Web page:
Faculty Mentor: Marya Lieberman, Ph.D.

Author: Notre Dame ESTEEM


For Marya Lieberman, an associate professor of chemistry and biochemistry, the ESTEEM program offers fresh perspectives from a business focus and enriches the entrepreneurial ecosystem on campus. Lieberman has advised a half-dozen ESTEEM students about analysis of fortified salt for fighting lymphatic filariasis in Haiti and involved some in her Paper Analytic Device (PAD) Project, using paper cards for field-testing the chemical quality of suspect drugs in developing countries.

“Part of what they do in the program is come up with new ways or new applications for your technology,” Lieberman says, recalling her first ESTEEM student, Kelly Krause. “She just really got us thinking about some alternate targets for the test cards. U.S. Customs is always trying to ensure that people aren’t sending narcotics and things in to the country, but there’s also a lot of medicines and herbal remedies and things that people send in. There’s this huge testing burden.”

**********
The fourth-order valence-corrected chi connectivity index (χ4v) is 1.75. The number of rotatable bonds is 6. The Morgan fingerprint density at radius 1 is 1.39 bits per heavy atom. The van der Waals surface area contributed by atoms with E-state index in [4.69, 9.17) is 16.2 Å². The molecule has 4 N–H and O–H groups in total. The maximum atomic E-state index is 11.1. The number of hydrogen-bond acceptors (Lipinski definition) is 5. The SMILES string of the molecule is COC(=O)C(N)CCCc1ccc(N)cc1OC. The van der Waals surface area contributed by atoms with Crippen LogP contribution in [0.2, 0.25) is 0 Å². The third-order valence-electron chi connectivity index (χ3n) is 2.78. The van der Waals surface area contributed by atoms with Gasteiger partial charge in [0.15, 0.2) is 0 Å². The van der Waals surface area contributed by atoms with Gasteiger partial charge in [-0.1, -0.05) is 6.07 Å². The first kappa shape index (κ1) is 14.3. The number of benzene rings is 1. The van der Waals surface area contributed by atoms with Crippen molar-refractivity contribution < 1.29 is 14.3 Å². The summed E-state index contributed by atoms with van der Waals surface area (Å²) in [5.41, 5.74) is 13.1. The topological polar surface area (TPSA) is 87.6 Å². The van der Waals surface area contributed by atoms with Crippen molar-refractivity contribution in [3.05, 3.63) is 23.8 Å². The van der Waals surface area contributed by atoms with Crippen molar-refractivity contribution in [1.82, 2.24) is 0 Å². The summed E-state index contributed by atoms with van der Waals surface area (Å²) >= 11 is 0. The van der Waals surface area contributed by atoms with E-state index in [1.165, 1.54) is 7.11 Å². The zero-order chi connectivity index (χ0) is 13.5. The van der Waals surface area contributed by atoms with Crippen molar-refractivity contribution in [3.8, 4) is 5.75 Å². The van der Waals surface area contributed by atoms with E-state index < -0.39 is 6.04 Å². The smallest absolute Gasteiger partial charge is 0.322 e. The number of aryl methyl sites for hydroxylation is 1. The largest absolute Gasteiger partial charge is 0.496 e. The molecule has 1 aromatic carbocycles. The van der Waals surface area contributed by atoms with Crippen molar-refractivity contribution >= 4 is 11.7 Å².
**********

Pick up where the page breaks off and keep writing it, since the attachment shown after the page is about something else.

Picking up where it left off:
Lieberman, who filed a patent application for a salt PAD last year and is preparing an application for a high-sensitivity iodine deficiency test, collaborates with a laboratory in Burkina Faso Africa that compares the salt PAD with other low-tech devises for such analysis. Her current ESTEEM student, Daniel Wu, who works with graduate student Nick Myers, is working to ensure the stability of the iodine test PAD.

“That’s going to be part of his thesis, along with the business plan,” she says. “I try to get all the ESTEEM students to do some work in the lab so they have a good hands-on understanding of the technology.”

During the December break, Lieberman ran into a former student, Marco Magallon, who had worked with her as an undergraduate on the salt analysis He had joined ESTEEM and told her about his project, using online maps to identify providers of chore services. For Lieberman, the encounter opened new possibilities.

“I realized I could take this and use it to map where we’re finding these low-quality drugs,” she says. “That’s going to add a lot of value. The people who are using the cards are going to be able to see in real time where the drugs are coming from.”

Such unexpected encounters reflect the environment where students and professors alike keep alert to entrepreneurial possibilities.

“It just keeps me from getting stuck in academic mode,” Lieberman says. “The thing I’ve tried to do with this project is keep it real. We’re trying to make things that are going to be helpful to real people.”